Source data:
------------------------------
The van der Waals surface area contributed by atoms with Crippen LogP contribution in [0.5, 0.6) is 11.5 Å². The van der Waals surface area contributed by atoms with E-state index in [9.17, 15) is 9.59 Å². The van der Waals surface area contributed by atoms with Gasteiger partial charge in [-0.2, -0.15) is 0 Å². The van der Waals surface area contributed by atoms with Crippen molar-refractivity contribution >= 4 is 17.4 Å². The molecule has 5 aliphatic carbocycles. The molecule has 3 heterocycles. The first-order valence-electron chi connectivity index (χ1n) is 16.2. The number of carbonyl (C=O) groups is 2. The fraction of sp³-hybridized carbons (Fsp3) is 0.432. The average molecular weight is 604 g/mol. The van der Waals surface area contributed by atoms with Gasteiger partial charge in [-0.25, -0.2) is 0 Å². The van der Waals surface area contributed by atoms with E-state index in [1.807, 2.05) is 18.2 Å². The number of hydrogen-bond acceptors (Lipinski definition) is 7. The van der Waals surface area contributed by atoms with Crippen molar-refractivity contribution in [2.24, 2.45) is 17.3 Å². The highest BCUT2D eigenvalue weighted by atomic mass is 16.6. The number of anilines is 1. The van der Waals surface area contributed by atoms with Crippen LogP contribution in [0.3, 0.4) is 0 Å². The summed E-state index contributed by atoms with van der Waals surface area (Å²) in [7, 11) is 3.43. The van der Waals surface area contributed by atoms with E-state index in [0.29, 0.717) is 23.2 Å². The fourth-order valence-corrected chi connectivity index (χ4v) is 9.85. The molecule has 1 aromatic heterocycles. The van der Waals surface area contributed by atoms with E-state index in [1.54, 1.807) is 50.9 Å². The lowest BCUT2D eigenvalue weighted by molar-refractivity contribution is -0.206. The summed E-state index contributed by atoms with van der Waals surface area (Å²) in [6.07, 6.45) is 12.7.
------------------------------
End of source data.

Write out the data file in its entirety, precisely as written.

The van der Waals surface area contributed by atoms with Crippen LogP contribution in [0.5, 0.6) is 11.5 Å². The van der Waals surface area contributed by atoms with E-state index in [9.17, 15) is 9.59 Å². The van der Waals surface area contributed by atoms with Gasteiger partial charge in [-0.2, -0.15) is 0 Å². The van der Waals surface area contributed by atoms with Crippen molar-refractivity contribution >= 4 is 17.4 Å². The molecule has 5 aliphatic carbocycles. The molecule has 3 heterocycles. The first-order valence-electron chi connectivity index (χ1n) is 16.2. The number of carbonyl (C=O) groups is 2. The fraction of sp³-hybridized carbons (Fsp3) is 0.432. The average molecular weight is 604 g/mol. The van der Waals surface area contributed by atoms with Gasteiger partial charge in [-0.25, -0.2) is 0 Å². The van der Waals surface area contributed by atoms with E-state index in [1.807, 2.05) is 18.2 Å². The number of hydrogen-bond acceptors (Lipinski definition) is 7. The van der Waals surface area contributed by atoms with Crippen molar-refractivity contribution in [2.24, 2.45) is 17.3 Å². The highest BCUT2D eigenvalue weighted by atomic mass is 16.6. The number of anilines is 1. The van der Waals surface area contributed by atoms with Crippen LogP contribution in [0.3, 0.4) is 0 Å². The summed E-state index contributed by atoms with van der Waals surface area (Å²) in [7, 11) is 3.43. The van der Waals surface area contributed by atoms with E-state index in [0.29, 0.717) is 23.2 Å². The fourth-order valence-corrected chi connectivity index (χ4v) is 9.85. The molecule has 1 aromatic heterocycles. The van der Waals surface area contributed by atoms with E-state index in [1.54, 1.807) is 50.9 Å². The lowest BCUT2D eigenvalue weighted by molar-refractivity contribution is -0.206. The summed E-state index contributed by atoms with van der Waals surface area (Å²) in [6.07, 6.45) is 12.7.